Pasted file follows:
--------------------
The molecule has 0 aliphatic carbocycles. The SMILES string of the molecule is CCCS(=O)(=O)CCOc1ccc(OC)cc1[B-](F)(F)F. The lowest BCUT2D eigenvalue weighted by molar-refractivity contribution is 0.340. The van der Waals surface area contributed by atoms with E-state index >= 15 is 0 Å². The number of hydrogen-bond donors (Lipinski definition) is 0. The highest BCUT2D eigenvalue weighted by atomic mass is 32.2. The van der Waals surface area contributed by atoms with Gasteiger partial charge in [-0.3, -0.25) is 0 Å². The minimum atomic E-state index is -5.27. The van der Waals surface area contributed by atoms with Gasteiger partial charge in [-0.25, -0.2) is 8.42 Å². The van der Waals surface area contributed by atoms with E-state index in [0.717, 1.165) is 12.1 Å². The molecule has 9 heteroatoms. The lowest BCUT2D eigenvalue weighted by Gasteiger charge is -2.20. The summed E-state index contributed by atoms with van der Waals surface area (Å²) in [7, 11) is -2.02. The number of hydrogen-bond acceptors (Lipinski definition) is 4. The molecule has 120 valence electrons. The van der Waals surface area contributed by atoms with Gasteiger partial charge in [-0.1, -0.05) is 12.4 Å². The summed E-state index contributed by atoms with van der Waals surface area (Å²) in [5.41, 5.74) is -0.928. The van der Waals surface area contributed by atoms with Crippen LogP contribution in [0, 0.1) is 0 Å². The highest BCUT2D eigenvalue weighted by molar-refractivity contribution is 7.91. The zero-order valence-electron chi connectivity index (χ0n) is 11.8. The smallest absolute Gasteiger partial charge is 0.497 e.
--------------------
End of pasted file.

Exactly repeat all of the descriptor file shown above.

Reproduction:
The molecule has 0 aliphatic carbocycles. The SMILES string of the molecule is CCCS(=O)(=O)CCOc1ccc(OC)cc1[B-](F)(F)F. The lowest BCUT2D eigenvalue weighted by molar-refractivity contribution is 0.340. The van der Waals surface area contributed by atoms with E-state index >= 15 is 0 Å². The number of hydrogen-bond donors (Lipinski definition) is 0. The highest BCUT2D eigenvalue weighted by atomic mass is 32.2. The van der Waals surface area contributed by atoms with Gasteiger partial charge in [-0.3, -0.25) is 0 Å². The minimum atomic E-state index is -5.27. The van der Waals surface area contributed by atoms with Gasteiger partial charge in [-0.25, -0.2) is 8.42 Å². The van der Waals surface area contributed by atoms with E-state index in [0.717, 1.165) is 12.1 Å². The molecule has 9 heteroatoms. The lowest BCUT2D eigenvalue weighted by Gasteiger charge is -2.20. The summed E-state index contributed by atoms with van der Waals surface area (Å²) in [7, 11) is -2.02. The number of hydrogen-bond acceptors (Lipinski definition) is 4. The molecule has 120 valence electrons. The van der Waals surface area contributed by atoms with Gasteiger partial charge in [-0.1, -0.05) is 12.4 Å². The summed E-state index contributed by atoms with van der Waals surface area (Å²) in [5.41, 5.74) is -0.928. The van der Waals surface area contributed by atoms with Crippen LogP contribution in [0, 0.1) is 0 Å². The highest BCUT2D eigenvalue weighted by molar-refractivity contribution is 7.91. The zero-order valence-electron chi connectivity index (χ0n) is 11.8. The smallest absolute Gasteiger partial charge is 0.497 e.